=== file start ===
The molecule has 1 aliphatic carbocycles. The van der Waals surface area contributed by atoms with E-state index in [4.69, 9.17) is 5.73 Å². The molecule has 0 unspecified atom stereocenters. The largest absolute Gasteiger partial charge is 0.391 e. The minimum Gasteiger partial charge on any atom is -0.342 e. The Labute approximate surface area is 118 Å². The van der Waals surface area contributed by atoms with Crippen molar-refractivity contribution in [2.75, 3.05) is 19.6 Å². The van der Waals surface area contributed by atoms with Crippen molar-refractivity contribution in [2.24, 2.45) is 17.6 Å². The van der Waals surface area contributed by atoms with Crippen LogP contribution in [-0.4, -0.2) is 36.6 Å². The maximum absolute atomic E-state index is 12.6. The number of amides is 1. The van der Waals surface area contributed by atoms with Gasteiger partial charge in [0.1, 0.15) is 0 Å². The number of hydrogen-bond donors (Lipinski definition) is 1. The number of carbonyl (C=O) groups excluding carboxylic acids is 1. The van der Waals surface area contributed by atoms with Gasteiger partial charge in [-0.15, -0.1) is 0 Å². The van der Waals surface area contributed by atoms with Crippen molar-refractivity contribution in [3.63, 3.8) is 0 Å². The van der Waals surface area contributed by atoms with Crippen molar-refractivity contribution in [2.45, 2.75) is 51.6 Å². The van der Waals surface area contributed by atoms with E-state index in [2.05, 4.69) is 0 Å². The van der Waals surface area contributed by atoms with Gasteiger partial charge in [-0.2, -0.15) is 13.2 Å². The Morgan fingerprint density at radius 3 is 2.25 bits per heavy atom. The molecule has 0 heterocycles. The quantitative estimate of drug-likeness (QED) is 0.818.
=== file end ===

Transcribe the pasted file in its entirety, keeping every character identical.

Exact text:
The molecule has 1 aliphatic carbocycles. The van der Waals surface area contributed by atoms with E-state index in [4.69, 9.17) is 5.73 Å². The molecule has 0 unspecified atom stereocenters. The largest absolute Gasteiger partial charge is 0.391 e. The minimum Gasteiger partial charge on any atom is -0.342 e. The Labute approximate surface area is 118 Å². The van der Waals surface area contributed by atoms with Crippen molar-refractivity contribution in [2.75, 3.05) is 19.6 Å². The van der Waals surface area contributed by atoms with Crippen molar-refractivity contribution in [2.24, 2.45) is 17.6 Å². The van der Waals surface area contributed by atoms with Crippen LogP contribution in [-0.4, -0.2) is 36.6 Å². The maximum absolute atomic E-state index is 12.6. The number of amides is 1. The van der Waals surface area contributed by atoms with Gasteiger partial charge in [0.1, 0.15) is 0 Å². The number of hydrogen-bond donors (Lipinski definition) is 1. The number of carbonyl (C=O) groups excluding carboxylic acids is 1. The van der Waals surface area contributed by atoms with Gasteiger partial charge in [-0.15, -0.1) is 0 Å². The van der Waals surface area contributed by atoms with Crippen molar-refractivity contribution in [3.63, 3.8) is 0 Å². The van der Waals surface area contributed by atoms with Crippen molar-refractivity contribution in [2.45, 2.75) is 51.6 Å². The van der Waals surface area contributed by atoms with E-state index in [2.05, 4.69) is 0 Å². The van der Waals surface area contributed by atoms with Gasteiger partial charge in [-0.2, -0.15) is 13.2 Å². The Morgan fingerprint density at radius 3 is 2.25 bits per heavy atom. The molecule has 0 heterocycles. The quantitative estimate of drug-likeness (QED) is 0.818.